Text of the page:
Brent and I love Indian food so we’re trying to reproduce favorites like tofu and peas makhani
and veggie pakora
. This post is about my personal favorite, chickpeas masala. I’ve been working on this for a while and it’s still not quite right but it’s definitely good enough to share.
You’ll need the following.
2 cups of dry chickpeas, soaked OR 1 28 ounce tin of chickpeas, drained
1 28 ounce can of diced tomatoes
1 large onion chopped into long thin strips
3 medium potatoes, peeled and chopped into bite-sized chunks (or other vegetables; mushrooms, kale, etc. We’re adding broccoli and mushrooms.)
2 tbsp tomato paste
1 tbsp minced garlic
1 tbsp minced ginger
1/4 cup tamarind or equal volume of reconstituted soup base (juice from a lime and the zest also works but I recommend tamarind)
1 tbsp chopped hot pepper (more if you want, we used jalapeño)
1 heaping tablespoon cumin powder
2 heaping tablespoons coriander powder
1/2 tsp turmeric
1 pinch nutmeg
1 pinch of cinnamon
1 pinch of crushed fennel seeds
1 pinch cumin seeds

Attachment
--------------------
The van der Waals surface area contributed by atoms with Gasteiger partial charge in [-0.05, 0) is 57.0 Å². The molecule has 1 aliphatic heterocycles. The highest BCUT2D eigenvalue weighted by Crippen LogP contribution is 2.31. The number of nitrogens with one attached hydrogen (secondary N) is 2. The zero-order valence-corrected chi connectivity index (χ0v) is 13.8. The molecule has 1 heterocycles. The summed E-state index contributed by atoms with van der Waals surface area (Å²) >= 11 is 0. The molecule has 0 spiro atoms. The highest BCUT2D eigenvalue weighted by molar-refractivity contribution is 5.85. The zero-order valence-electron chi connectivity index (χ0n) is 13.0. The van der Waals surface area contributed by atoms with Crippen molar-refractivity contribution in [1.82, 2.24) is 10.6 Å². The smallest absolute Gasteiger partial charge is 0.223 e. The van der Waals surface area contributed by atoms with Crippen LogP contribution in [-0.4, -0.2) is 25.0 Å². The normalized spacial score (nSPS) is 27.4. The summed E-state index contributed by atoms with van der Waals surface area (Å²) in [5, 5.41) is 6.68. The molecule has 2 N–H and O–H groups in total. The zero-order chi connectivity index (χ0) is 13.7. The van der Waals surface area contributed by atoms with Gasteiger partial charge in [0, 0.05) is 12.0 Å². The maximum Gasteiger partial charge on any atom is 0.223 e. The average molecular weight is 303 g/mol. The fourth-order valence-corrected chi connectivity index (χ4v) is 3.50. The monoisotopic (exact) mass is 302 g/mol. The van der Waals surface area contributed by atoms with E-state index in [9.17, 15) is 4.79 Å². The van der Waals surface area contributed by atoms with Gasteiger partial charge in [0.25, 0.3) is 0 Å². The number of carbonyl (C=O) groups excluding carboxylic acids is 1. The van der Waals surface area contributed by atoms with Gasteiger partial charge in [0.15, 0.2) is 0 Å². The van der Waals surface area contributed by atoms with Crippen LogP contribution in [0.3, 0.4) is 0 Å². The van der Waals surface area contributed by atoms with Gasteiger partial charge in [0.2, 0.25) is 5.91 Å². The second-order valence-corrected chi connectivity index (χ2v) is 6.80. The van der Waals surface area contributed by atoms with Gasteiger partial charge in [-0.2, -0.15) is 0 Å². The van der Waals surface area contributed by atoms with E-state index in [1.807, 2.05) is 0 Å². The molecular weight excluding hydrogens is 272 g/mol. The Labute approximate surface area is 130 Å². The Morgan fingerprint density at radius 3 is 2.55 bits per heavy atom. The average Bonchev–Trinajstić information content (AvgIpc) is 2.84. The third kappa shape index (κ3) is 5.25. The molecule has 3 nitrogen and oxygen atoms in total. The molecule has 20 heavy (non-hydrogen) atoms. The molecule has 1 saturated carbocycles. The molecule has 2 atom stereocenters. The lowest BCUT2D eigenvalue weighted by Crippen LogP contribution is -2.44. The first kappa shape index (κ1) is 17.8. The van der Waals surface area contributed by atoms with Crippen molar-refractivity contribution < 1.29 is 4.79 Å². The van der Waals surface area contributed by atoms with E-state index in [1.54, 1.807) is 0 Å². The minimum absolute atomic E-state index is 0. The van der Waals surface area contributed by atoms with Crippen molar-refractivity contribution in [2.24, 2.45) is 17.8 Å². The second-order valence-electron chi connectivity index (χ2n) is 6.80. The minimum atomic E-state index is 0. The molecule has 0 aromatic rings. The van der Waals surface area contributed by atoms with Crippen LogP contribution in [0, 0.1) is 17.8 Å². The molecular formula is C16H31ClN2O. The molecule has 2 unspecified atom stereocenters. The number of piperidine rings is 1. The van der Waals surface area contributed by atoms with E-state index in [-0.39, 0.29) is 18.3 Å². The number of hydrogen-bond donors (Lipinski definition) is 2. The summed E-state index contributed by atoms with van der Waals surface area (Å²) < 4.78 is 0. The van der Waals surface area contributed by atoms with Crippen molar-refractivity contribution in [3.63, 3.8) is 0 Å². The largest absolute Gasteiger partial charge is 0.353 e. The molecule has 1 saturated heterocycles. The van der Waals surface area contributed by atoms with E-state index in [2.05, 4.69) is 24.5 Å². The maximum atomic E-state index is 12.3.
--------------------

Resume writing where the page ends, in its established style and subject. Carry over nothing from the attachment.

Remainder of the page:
1 pinch fenugreek seeds ( optional)
corn or safflower oil
In a very large pot, add 2 or 3 teaspoons of corn or safflower oil. Once the oil is hot, add the seeds and stir lightly for half a minute, until they begin to sputter. Add the onion and stir until they’re lightly browned, add ginger, garlic and pepper.
Mix well and add the tomato, tamarind and paste. Stir over heat until the oil starts to separate from the mixture and form a sheen of bubbles on he surface. If you’ve got a hand blender, now is the time to use it. Blend until the larger chunks have been broken down. This step isn’t necessary but I like my channa sauce smooth. Then add the spices and stir them into the sauce, adjusting as necessary. If you don’t feel like adding all those spices individually, you can use your favorite curry powder and salt to taste but I can’t guarantee you it’ll taste like you might expect.
Once the sauce tastes like you want it to, stir in the chickpeas. Depending on your vegetables, stir them in so they’ll be tender but not overcooked when you serve them. Alternatively, you can steam or saute them and stir them into the chickpeas and sauce before serving.
Fresh mint and/or cilantro make a great garnish. We served this over quinoa but jasmine rice also makes a great starch to eat all this deliciousness with. It’s also awesome stuffed into a pita and will make a mess all over your face. This recipe is getting closer to what I expect from an Indian restaurant but it’s not quite there yet. I suspect it might be mint and lemon zest. If you figure out what we’re missing, let me know!
This is Christie and Brent, signing off!